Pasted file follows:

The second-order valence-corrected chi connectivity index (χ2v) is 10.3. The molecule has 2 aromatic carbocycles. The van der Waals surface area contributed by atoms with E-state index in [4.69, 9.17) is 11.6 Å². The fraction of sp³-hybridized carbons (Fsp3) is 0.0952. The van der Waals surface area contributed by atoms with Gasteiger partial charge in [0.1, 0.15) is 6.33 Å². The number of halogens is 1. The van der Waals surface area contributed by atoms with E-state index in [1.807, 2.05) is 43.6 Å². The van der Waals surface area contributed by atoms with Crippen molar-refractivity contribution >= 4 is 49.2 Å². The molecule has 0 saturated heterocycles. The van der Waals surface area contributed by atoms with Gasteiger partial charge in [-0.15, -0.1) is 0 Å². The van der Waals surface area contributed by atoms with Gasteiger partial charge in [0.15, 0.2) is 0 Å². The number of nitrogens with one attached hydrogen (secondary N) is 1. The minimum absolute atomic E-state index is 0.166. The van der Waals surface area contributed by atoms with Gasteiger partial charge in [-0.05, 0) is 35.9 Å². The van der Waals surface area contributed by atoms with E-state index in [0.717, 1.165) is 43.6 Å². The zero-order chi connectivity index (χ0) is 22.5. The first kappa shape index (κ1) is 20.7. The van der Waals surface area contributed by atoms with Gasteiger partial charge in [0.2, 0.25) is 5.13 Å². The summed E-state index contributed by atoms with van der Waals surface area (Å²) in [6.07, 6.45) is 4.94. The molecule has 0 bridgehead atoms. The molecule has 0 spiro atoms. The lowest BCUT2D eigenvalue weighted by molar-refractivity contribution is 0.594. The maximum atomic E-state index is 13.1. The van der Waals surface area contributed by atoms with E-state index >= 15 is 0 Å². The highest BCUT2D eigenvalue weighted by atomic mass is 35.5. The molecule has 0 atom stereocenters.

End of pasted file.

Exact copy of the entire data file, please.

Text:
The second-order valence-corrected chi connectivity index (χ2v) is 10.3. The molecule has 2 aromatic carbocycles. The van der Waals surface area contributed by atoms with E-state index in [4.69, 9.17) is 11.6 Å². The fraction of sp³-hybridized carbons (Fsp3) is 0.0952. The van der Waals surface area contributed by atoms with Gasteiger partial charge in [0.1, 0.15) is 6.33 Å². The number of halogens is 1. The van der Waals surface area contributed by atoms with E-state index in [1.807, 2.05) is 43.6 Å². The van der Waals surface area contributed by atoms with Crippen molar-refractivity contribution >= 4 is 49.2 Å². The molecule has 0 saturated heterocycles. The van der Waals surface area contributed by atoms with Gasteiger partial charge in [-0.15, -0.1) is 0 Å². The van der Waals surface area contributed by atoms with Gasteiger partial charge in [0.15, 0.2) is 0 Å². The number of nitrogens with one attached hydrogen (secondary N) is 1. The minimum absolute atomic E-state index is 0.166. The van der Waals surface area contributed by atoms with Gasteiger partial charge in [-0.05, 0) is 35.9 Å². The van der Waals surface area contributed by atoms with E-state index in [0.717, 1.165) is 43.6 Å². The zero-order chi connectivity index (χ0) is 22.5. The first kappa shape index (κ1) is 20.7. The van der Waals surface area contributed by atoms with Gasteiger partial charge in [0.2, 0.25) is 5.13 Å². The summed E-state index contributed by atoms with van der Waals surface area (Å²) in [6.07, 6.45) is 4.94. The molecule has 0 bridgehead atoms. The molecule has 0 spiro atoms. The lowest BCUT2D eigenvalue weighted by molar-refractivity contribution is 0.594. The maximum atomic E-state index is 13.1. The van der Waals surface area contributed by atoms with E-state index >= 15 is 0 Å². The highest BCUT2D eigenvalue weighted by atomic mass is 35.5. The molecule has 0 atom stereocenters.